Focus your efforts for fun and profit

As consultants, we’re largely in charge of our own destiny – which can be both a blessing and a curse. Most (all?) of us have things we enjoy that we aren’t good at, and things we’re good at that we don’t find enjoyable.

Where to focus Venn diagram

For example:
I love to sing — but no one ever accused me of being the next American Idol. I’m more of a sing-a-long at the pub after one too many-kind of singer. No use trying to pursue it any further than that – no one would pay me to sing, so I don’t focus my time on making that happen.

On the other hand, I’m pretty good at large-scale project management: corralling disperse people, companies and information to make a long-term program work or a big deliverable come together within deadlines. Over the years, a number of clients have paid me pretty well to do this activity, and I have the gray hairs to prove it. I’ve discovered that though this can be a lucrative business offering for me, I’d rather work with someone else to manage the truly enormous projects.

What does this mean for you?
These are just a couple of my own personal examples of knowing when to hold ‘em and when to fold ‘em. It’s often a challenge to stay centered and not get pulled away from our areas of focus, but recognizing what to relentlessly pursue – and perhaps even more importantly, when to pass – is critical to avoiding burnout and thriving as a successful, profitable consultant.

If you haven’t lately, be brutally honest with yourself and take some time to think through where you should be focusing. Share your experiences and decisions with us in the comments!

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  • Greg Hanks

    I love movies and entertainment and I am very good at organization and document control. I currently work with two director/producer teams based out of Los Angeles where I work on PR and publicity but I also use my organization skills quite a bit to maintain their work and all of its associated data.

  • http://soloprpro.com KellyeCrane

     Hi Greg- *love* this answer. One of the great things about PR is we can work in the industry we find most exciting – and yours sounds more exciting than most!

  • http://www.3hatscommunications.com/blog/ davinabrewer

    Wanted to comment the second I saw the Venn in my email, finally making it here. A friend shared this image w/ me, but with an all important third circle: what people will PAY you to do.

    When the PAY circle hits the other two (what we like, what we’re good at) it 1) creates an even smaller circle but 2) THAT is where we need to focus our efforts. I am really good at what I do; I’m really bad at convincing others to pay me what I’m (and the work) is worth. I really like designing and writing; I’m not so wild about taking orders, doing less-than-stellar projects for clients that I don’t think will give them the results they want.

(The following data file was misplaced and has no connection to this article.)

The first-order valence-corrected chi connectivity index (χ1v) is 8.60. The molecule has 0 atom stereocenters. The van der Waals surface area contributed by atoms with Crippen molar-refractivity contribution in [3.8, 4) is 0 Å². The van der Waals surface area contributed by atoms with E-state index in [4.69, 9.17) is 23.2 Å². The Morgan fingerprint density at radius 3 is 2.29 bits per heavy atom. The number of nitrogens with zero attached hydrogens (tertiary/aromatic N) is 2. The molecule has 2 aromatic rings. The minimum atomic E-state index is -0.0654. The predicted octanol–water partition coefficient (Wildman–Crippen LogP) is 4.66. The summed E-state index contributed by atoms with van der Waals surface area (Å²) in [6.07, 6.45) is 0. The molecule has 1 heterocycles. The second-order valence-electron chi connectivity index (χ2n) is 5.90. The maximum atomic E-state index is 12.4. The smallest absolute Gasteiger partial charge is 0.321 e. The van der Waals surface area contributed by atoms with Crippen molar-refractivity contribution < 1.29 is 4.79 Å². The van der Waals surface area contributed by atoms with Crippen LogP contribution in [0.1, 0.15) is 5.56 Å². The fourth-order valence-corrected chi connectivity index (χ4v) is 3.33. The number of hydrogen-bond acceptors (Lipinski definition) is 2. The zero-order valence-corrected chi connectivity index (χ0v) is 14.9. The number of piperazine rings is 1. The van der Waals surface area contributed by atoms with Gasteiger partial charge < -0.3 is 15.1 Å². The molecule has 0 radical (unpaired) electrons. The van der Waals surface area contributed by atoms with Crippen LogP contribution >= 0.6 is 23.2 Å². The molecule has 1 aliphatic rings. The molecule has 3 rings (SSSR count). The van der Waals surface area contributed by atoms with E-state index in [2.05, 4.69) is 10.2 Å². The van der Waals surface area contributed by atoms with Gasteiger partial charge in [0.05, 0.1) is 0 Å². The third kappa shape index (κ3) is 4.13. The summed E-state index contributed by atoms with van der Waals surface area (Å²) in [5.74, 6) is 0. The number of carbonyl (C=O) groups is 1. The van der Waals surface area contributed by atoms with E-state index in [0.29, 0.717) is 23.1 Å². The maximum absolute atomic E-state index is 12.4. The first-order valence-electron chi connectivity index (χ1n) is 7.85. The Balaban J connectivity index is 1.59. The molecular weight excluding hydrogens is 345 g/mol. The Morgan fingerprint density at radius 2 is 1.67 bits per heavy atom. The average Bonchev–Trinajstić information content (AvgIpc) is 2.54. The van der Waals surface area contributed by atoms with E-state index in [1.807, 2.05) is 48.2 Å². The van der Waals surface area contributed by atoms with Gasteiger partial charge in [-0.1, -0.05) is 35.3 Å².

I need to focus on ME: actively pursuing a ‘higher’ level of client, promoting myself not just as an execution operator, but targeted strategists and consultant as well. And did I mention marketing myself better? ;-) FWIW.

  • http://soloprpro.com KellyeCrane

     Excellent addition, Davina! You’re right – that would make the diagram match the text of the post in a very important way.

    One thing interesting you’ve got me thinking about is that whether someone will pay for a given activity (and how much) is quite variable. It largely depends on the person offering the service, and what they’re willing to accept. A super random example pops to mind: Some people juggle in the park for free looking for tips, while other jugglers appear on the Tonight Show (and everywhere in between).

    You’re correct that those who get paid for what they know (strategists) typically get paid more than those who get paid for what they do (tactical execution). You certainly have the chops for the former, so go get ‘em! :-)

  • http://www.3hatscommunications.com/blog/ davinabrewer

    My problem is the VALUE I offer: Doing Both. But clients only want to pay for execution (sometimes even pick and choose like a menu?!) but then discount the work and top level strategy that goes into it. I wear many hats, do so much myself that it saves time and money already, so I don’t want to discount myself anymore. And yet, it’s almost like I’m pricing myself out of the market? Or clearly attracting the wrong leads. Sigh… ;-)

  • http://soloprpro.com KellyeCrane

    I vote for the latter (wrong leads). :-) I know several experienced pros who increased their rates dramatically and got *more* work as a result.

    Perceived value is a weird thing — kind of like Groucho not wanting to be a member of any club that would have him, people don’t want something that’s too affordable. I’m reading a book called “Predictably Irrational,” and it’s full of examples of how crazy we all are. J

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